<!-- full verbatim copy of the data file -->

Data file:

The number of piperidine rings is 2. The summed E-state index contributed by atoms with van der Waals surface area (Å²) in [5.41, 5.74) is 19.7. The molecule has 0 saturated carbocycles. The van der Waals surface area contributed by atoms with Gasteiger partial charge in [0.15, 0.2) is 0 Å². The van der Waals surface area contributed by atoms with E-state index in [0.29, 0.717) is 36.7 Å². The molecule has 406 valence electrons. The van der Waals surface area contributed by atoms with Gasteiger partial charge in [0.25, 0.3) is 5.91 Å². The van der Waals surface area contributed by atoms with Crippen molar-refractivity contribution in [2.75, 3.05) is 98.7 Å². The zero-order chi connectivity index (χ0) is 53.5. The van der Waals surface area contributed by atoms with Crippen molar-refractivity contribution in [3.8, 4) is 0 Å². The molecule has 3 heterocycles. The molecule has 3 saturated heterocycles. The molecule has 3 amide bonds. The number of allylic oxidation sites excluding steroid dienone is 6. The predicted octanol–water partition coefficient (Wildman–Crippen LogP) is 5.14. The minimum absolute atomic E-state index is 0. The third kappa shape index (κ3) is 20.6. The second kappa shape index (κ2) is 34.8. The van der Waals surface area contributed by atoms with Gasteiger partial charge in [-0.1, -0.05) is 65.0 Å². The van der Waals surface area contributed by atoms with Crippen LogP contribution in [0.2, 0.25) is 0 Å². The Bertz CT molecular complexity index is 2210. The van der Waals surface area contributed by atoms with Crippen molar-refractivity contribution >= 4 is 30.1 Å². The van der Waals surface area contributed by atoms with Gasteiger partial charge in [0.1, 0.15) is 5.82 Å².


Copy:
The number of piperidine rings is 2. The summed E-state index contributed by atoms with van der Waals surface area (Å²) in [5.41, 5.74) is 19.7. The molecule has 0 saturated carbocycles. The van der Waals surface area contributed by atoms with Gasteiger partial charge in [0.15, 0.2) is 0 Å². The van der Waals surface area contributed by atoms with E-state index in [0.29, 0.717) is 36.7 Å². The molecule has 406 valence electrons. The van der Waals surface area contributed by atoms with Gasteiger partial charge in [0.25, 0.3) is 5.91 Å². The van der Waals surface area contributed by atoms with Crippen molar-refractivity contribution in [2.75, 3.05) is 98.7 Å². The zero-order chi connectivity index (χ0) is 53.5. The van der Waals surface area contributed by atoms with Crippen molar-refractivity contribution in [3.8, 4) is 0 Å². The molecule has 3 heterocycles. The molecule has 3 saturated heterocycles. The molecule has 3 amide bonds. The number of allylic oxidation sites excluding steroid dienone is 6. The predicted octanol–water partition coefficient (Wildman–Crippen LogP) is 5.14. The minimum absolute atomic E-state index is 0. The third kappa shape index (κ3) is 20.6. The second kappa shape index (κ2) is 34.8. The van der Waals surface area contributed by atoms with Gasteiger partial charge in [-0.1, -0.05) is 65.0 Å². The van der Waals surface area contributed by atoms with Crippen LogP contribution in [0.2, 0.25) is 0 Å². The Bertz CT molecular complexity index is 2210. The van der Waals surface area contributed by atoms with Crippen molar-refractivity contribution >= 4 is 30.1 Å². The van der Waals surface area contributed by atoms with Gasteiger partial charge in [0.1, 0.15) is 5.82 Å².